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Scalloped necks...Is this true?

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Honorable Member
Joined: 18 years ago
Posts: 312

I have persoanlly played the yngwie malmsteen strat, and I can virtaully say I have never touched anything better. Playing chords is absolutley beautiful. Anyone who tells you "push to hard and the note will sharp" obviously hasnt spent much time on a scalloped neck. Technically speaking its TRUE, but ANY ACTUAL person wont "sharp" the notes. Unless your INSANELY heavy handed, and LOVE to RAM the string down, its provides more control, more awareness of notes, and more comfort playing ANYTHING guitar related. I have no idea about "slide" on it, but everything else possible is fantastic. A scalloped neck is by far the smartest decision anyone could ever make on a guitar. When you play a fully scalloped neck, you truely question yourself, "why isnt every single guitar this way?" It is the honest truth. Youll question how your 1,000$ USA Reg. Guitar at home was the best youve ever felt "action wise" when you touch a scalloped. Ever since I played that scalloped yngwie strat, I put it on layaway instantly, and I am throwing every DIME I can find at it.

Currently at 1,340$.

I cant WAIT.

Sing Me A Song Your a Singer, Do me a wrong, your a bringer of evil. - Dio

Noble Member
Joined: 20 years ago
Posts: 1167

I've played a scallopped neck and I'm not fond of it. it seems so impractical unless you're going to shred with lightning speed. it's really easy to make the note go sharp...if you press too hard, you literally stretch the string too far and the note goes out of pitch. you need such a light touch...your callouses will disappear. However, I can see how the scalloping on the highest few frets, a la that project website, can be a good thing. gets a little crowded down there and it could be a benefit.

As for the slides and the tendinitis and whatnot...yeah, you can do anything you want to on a scallopped board...but it will take a good bit of adjustment. I imagine it's the same as going from a guitar to a bass like I recently did. When I played my bass for the first time a few weeks ago, I had some serious hand cramps and muscle burning in my hand...but i've adjusted and now it's all good. if you get a scalloped guitar, you'll get used to it.

Prominent Member
Joined: 20 years ago
Posts: 677
Topic starter  

Ok lets set the record straight here guys...

I just tried out a Malmsteen Strat in Denmark Street today. I can categorically say there are NO disadvantages whatsoever. Zero. Only advantages. It really just boils down to a subjective judgment of whether you like the feel or not.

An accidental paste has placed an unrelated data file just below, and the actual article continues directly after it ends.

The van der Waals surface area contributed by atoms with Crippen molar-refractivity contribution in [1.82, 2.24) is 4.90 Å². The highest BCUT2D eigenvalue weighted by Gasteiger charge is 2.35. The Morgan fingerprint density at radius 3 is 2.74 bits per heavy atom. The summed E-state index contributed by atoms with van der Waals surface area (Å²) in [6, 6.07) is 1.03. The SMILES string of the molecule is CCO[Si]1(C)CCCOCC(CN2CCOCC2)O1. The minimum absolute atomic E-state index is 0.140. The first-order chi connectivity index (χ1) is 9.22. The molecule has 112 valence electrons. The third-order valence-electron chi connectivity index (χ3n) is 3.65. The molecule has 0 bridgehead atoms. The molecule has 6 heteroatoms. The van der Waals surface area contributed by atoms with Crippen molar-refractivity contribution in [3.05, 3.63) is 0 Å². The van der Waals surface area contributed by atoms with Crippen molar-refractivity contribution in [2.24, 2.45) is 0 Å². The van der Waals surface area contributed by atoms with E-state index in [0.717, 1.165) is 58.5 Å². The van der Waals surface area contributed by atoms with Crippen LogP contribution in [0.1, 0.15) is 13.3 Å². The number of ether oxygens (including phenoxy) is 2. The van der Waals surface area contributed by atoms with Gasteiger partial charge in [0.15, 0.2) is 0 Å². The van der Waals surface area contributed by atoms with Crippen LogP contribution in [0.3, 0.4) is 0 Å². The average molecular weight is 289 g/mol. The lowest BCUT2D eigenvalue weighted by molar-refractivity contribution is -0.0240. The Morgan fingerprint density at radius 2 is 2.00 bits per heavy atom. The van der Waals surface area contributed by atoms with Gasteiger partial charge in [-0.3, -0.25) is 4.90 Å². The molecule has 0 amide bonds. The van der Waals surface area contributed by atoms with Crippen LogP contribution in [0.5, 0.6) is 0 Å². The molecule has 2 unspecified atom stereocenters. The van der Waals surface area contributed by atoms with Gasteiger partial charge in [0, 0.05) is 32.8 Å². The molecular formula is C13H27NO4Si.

Slides are impossible or harder - myth.
Chords are harder - myth
you can do better vibrato - true.
About tapping n legato being easier - I didn't get that long on it, but I can image that being slightly the case.
As for the complaint that you have to push really REALLY light or you'll go sharp - Well, I think you have to have the touch of a coked up elephant. Granted, my main guitar has extra-jumbo frets, so someone whose used to an old 50s60s strat with pretty small frets might have a much heavier touch and so find the notes go out of tune. But I mean you have to have a REALLY heavy touch - to point where you would knock a guitar with jumbo frets outta tune - in which case I think you most certainly need a scalloped fretboard to make you press lighter! And I do dig in hard with the vibrato and stuff when I play SRV etc. so its not like my playing style is simply not "hard enough"

Basically - If you like the feel there no excuse for not getting done to your guitar! It seems a lot of crap has spread around by people who have heard it from some guy, who heard from grandma, who heard it from an ex-lover in the 60s who heard it from William Shatner etc etc...

Prominent Member
Joined: 20 years ago
Posts: 677
Topic starter  

Technically speaking its TRUE, but ANY ACTUAL person wont "sharp" the notes. Unless your INSANELY heavy handed. When you play a fully scalloped neck, you truely question yourself, "why isnt every single guitar this way?". Ever since I played that scalloped yngwie strat, I put it on layaway instantly, and I am throwing every DIME I can find at it.

Currently at 1,340$.

I cant WAIT.

Exactly right.
But just a little idea to save you money - Why don't you just scallop the fretboard on your existing guitar yourself? Or buy a less expensive guitar than Malmsteen's and scalloped that?